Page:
One advantage bipolar opamps have over FET types is that their input noise level is appreciably lower. However, when a bipolar opamp is used in a high-impedance circuit. its bias current often presents a problem. For instance, the bias current of the well-known NE5534 opamp is typically 0.5 μA with a variation of about 5 nA ∞C-1. Temperature variations of ± 10 ∞C Would thus cause current changes of almost 100%, which would make it impossible to hold the output voltage at zero volts d.c.
The circuit presented here compensates the bias current with a current source. Its design ensures a high input impedance. In practice, the current source is not entirely stable with temperature variations, but that is largely nullified by placing it in control loop.
A current source, T2, is connected to the non-inverting input of IC1 via a 10 MΩ resistor. The reference voltage for T2 is established by a Ma ancillary current source, T1, and D1. This arrangement ensures that noise on the supply lines hardly affects the circuit.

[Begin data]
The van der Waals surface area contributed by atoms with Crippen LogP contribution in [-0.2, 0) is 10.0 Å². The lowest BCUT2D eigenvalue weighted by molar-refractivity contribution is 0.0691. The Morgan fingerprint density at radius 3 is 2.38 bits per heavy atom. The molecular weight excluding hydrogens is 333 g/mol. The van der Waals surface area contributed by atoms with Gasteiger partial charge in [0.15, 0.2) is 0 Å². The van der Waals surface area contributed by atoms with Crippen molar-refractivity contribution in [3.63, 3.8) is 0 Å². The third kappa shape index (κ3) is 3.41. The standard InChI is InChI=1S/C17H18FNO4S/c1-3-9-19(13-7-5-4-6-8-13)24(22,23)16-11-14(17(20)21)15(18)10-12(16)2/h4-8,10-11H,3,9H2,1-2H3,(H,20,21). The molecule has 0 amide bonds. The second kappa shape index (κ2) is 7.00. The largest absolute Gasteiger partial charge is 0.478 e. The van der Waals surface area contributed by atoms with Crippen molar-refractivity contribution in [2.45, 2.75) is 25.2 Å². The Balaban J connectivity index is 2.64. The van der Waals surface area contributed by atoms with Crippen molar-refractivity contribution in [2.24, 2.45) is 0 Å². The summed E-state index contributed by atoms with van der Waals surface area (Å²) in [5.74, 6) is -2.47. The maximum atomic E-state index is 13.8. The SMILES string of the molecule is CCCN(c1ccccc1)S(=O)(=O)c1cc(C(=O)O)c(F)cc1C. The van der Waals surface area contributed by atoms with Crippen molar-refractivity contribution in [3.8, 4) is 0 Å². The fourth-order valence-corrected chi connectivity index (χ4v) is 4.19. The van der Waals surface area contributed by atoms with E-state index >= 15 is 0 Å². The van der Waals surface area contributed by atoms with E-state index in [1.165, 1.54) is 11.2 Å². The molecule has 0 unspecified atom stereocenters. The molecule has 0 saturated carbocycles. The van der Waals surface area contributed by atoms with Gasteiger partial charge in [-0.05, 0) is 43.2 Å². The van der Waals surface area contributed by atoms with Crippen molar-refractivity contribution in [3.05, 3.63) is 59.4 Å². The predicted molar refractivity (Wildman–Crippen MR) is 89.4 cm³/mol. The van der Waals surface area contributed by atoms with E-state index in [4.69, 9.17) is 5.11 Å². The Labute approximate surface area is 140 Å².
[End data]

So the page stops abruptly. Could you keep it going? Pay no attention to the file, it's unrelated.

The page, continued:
To keep the noise of T2 to a minimum the reference voltage’ of D1 is divided by R2-P1.
Opamp ICS measures the direct voltage at the output of 1Ci and regulates the current source via R3 in such a way that there is no direct voltage at the output of IC1. This means. of course, that IC1 cannot be used as a d.c. amplifier.
To ensure that the bias compensation is not nullified or affected by the output resistance or output offset of the preceding stage, a capacitor. C2 is necessary at the input. It might be thought that, in view of the high input impedance, this should have a small value. For a 20 Hz cut-off point and an input impedance of 25 Mc2. a value of 330 pF would be sufficient. But this is wrong, because, the high reactance of such a capacitor would cause a noise level of about 640 nV Hz-2 at 20 Hz. Because of this. the reactance of the capacitor must match the output impedance of the preceding signal source.
Preset P1 must be set so that the output voltage of IC2 to zero, or nearly so, at an ambient temperature at the center of the wanted temperature range.